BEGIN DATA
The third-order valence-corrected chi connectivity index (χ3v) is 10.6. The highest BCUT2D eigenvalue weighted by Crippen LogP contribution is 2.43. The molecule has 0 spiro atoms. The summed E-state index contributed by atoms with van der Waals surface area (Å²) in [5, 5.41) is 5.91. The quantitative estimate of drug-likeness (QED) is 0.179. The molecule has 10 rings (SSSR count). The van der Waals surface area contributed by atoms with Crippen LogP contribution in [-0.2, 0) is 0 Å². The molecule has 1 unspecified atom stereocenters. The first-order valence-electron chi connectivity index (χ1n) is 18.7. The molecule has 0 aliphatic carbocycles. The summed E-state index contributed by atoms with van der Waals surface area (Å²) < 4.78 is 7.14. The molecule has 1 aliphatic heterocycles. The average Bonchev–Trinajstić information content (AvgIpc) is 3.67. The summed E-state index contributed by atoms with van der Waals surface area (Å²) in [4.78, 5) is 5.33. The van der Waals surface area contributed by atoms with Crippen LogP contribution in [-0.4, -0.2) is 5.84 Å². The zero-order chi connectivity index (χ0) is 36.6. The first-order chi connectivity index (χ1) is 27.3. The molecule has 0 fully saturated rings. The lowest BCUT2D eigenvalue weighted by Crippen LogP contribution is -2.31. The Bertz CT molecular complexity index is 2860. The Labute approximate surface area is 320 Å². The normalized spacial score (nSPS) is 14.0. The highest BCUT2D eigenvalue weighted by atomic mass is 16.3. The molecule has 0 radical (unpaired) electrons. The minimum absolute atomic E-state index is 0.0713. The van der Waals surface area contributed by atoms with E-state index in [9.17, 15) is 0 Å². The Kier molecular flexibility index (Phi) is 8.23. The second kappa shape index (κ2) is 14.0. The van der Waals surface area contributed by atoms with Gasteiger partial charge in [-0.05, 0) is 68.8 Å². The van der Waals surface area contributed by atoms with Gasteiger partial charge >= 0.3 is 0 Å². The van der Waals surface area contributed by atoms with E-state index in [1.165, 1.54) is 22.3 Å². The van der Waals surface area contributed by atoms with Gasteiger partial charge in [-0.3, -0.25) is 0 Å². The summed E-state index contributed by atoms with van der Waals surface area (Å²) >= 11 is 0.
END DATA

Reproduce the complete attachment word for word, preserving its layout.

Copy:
The third-order valence-corrected chi connectivity index (χ3v) is 10.6. The highest BCUT2D eigenvalue weighted by Crippen LogP contribution is 2.43. The molecule has 0 spiro atoms. The summed E-state index contributed by atoms with van der Waals surface area (Å²) in [5, 5.41) is 5.91. The quantitative estimate of drug-likeness (QED) is 0.179. The molecule has 10 rings (SSSR count). The van der Waals surface area contributed by atoms with Crippen LogP contribution in [-0.2, 0) is 0 Å². The molecule has 1 unspecified atom stereocenters. The first-order valence-electron chi connectivity index (χ1n) is 18.7. The molecule has 0 aliphatic carbocycles. The summed E-state index contributed by atoms with van der Waals surface area (Å²) < 4.78 is 7.14. The molecule has 1 aliphatic heterocycles. The average Bonchev–Trinajstić information content (AvgIpc) is 3.67. The summed E-state index contributed by atoms with van der Waals surface area (Å²) in [4.78, 5) is 5.33. The van der Waals surface area contributed by atoms with Crippen LogP contribution in [-0.4, -0.2) is 5.84 Å². The zero-order chi connectivity index (χ0) is 36.6. The first-order chi connectivity index (χ1) is 27.3. The molecule has 0 fully saturated rings. The lowest BCUT2D eigenvalue weighted by Crippen LogP contribution is -2.31. The Bertz CT molecular complexity index is 2860. The Labute approximate surface area is 320 Å². The normalized spacial score (nSPS) is 14.0. The highest BCUT2D eigenvalue weighted by atomic mass is 16.3. The molecule has 0 radical (unpaired) electrons. The minimum absolute atomic E-state index is 0.0713. The van der Waals surface area contributed by atoms with E-state index in [9.17, 15) is 0 Å². The Kier molecular flexibility index (Phi) is 8.23. The second kappa shape index (κ2) is 14.0. The van der Waals surface area contributed by atoms with Gasteiger partial charge in [-0.05, 0) is 68.8 Å². The van der Waals surface area contributed by atoms with Gasteiger partial charge >= 0.3 is 0 Å². The van der Waals surface area contributed by atoms with E-state index in [1.165, 1.54) is 22.3 Å². The van der Waals surface area contributed by atoms with Gasteiger partial charge in [-0.3, -0.25) is 0 Å². The summed E-state index contributed by atoms with van der Waals surface area (Å²) >= 11 is 0.